Government to push through laws which would ban strikes among some public sector workers
The UK Government is to introduce a set of strike-busting laws as public sector unions continue to ballot members on ongoing industrial action.
The Department for Business, Energy & Industrial Strategy (BEIS) has announced the introduction of a bill in Parliament over the coming weeks,
Over recent months, strikes – especially those on the railway network – are believed to have impacted hundreds of thousands of people and businesses, and cost the UK economy hundreds of millions.
Network Rail told City A.M. this week’s disruption – which started on Tuesday and will end on Saturday – is estimated to have cost the railway industry around £110m.
Railway workers have not been the only ones to down tools over salaries and jobs, as nurses, teachers and Border Force staff have also staged industrial action in recent weeks.
Ministers said minimum service levels during strike days will be guaranteed for fire, ambulance and rail services.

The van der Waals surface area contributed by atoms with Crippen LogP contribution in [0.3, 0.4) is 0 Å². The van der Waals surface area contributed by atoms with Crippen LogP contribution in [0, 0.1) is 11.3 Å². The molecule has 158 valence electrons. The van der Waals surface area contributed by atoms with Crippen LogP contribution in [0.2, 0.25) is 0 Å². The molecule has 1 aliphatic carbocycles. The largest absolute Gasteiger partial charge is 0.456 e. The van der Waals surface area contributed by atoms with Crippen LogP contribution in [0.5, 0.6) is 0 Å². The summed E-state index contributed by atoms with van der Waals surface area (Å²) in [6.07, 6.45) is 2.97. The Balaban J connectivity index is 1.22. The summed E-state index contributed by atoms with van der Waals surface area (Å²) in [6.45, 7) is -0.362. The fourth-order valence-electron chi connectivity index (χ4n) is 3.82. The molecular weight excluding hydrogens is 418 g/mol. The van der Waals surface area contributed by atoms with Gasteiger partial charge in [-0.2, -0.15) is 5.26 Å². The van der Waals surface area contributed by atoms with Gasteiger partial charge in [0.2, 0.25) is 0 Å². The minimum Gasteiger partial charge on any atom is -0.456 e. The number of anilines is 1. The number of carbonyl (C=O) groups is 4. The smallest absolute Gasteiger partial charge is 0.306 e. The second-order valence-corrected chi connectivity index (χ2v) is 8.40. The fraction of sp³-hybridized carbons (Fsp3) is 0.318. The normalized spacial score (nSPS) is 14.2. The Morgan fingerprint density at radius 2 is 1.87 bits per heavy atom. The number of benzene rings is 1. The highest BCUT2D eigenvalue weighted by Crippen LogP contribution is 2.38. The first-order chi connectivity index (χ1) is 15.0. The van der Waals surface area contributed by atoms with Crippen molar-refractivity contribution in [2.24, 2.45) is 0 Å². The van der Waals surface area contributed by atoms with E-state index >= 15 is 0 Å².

In other sectors – including education, border force and health services – the government said it would only look to ban strikes if agreements with unions fell through.
Grant Shapps, the Business Secretary, said legislation, “will restore the balance between those seeking to strike and protecting the public from disproportionate disruption.”
The controversial bill – whose implementation has been in the cards since the summer – has faced the Labour Party’s stern opposition.
Angela Rayner, deputy leader, said: “It’s insulting to key workers that Rishi Sunak thinks that threatening teachers and nurses with the sack will end strikes.”
Rayner’s words were echoed by Sir Keir Starmer, who said his party would “likely repeal” the anti-strike laws if it wins the next general election.
Sharon Graham, general secretary of the union Unite, accused Prime Minister Rishi Sunak of “silly posturing.”
“Whatever the latest scheme the government comes up with to attack us, unions will continue to defend workers,” Graham said.
Graham’s remarks were echoed by TUC’s general secretary Paul Nowak, who called the new legislation an attack on “the right to strike, on working people and one of our long-standing British liberties.”
On the other hand, business owners such as the Apprentice 2022 finalist Kathryn Burn rallied behind the government’s decision.
Burn – who owns online stores Pyjamily and My Christmas Pyjamas – told City A.M. she was supportive of the move.
“I think rules needs to be put in place, as unions often take it too far, not taking in to account how detrimental strikes can be,” she said. “I think this will help mitigate the effects.”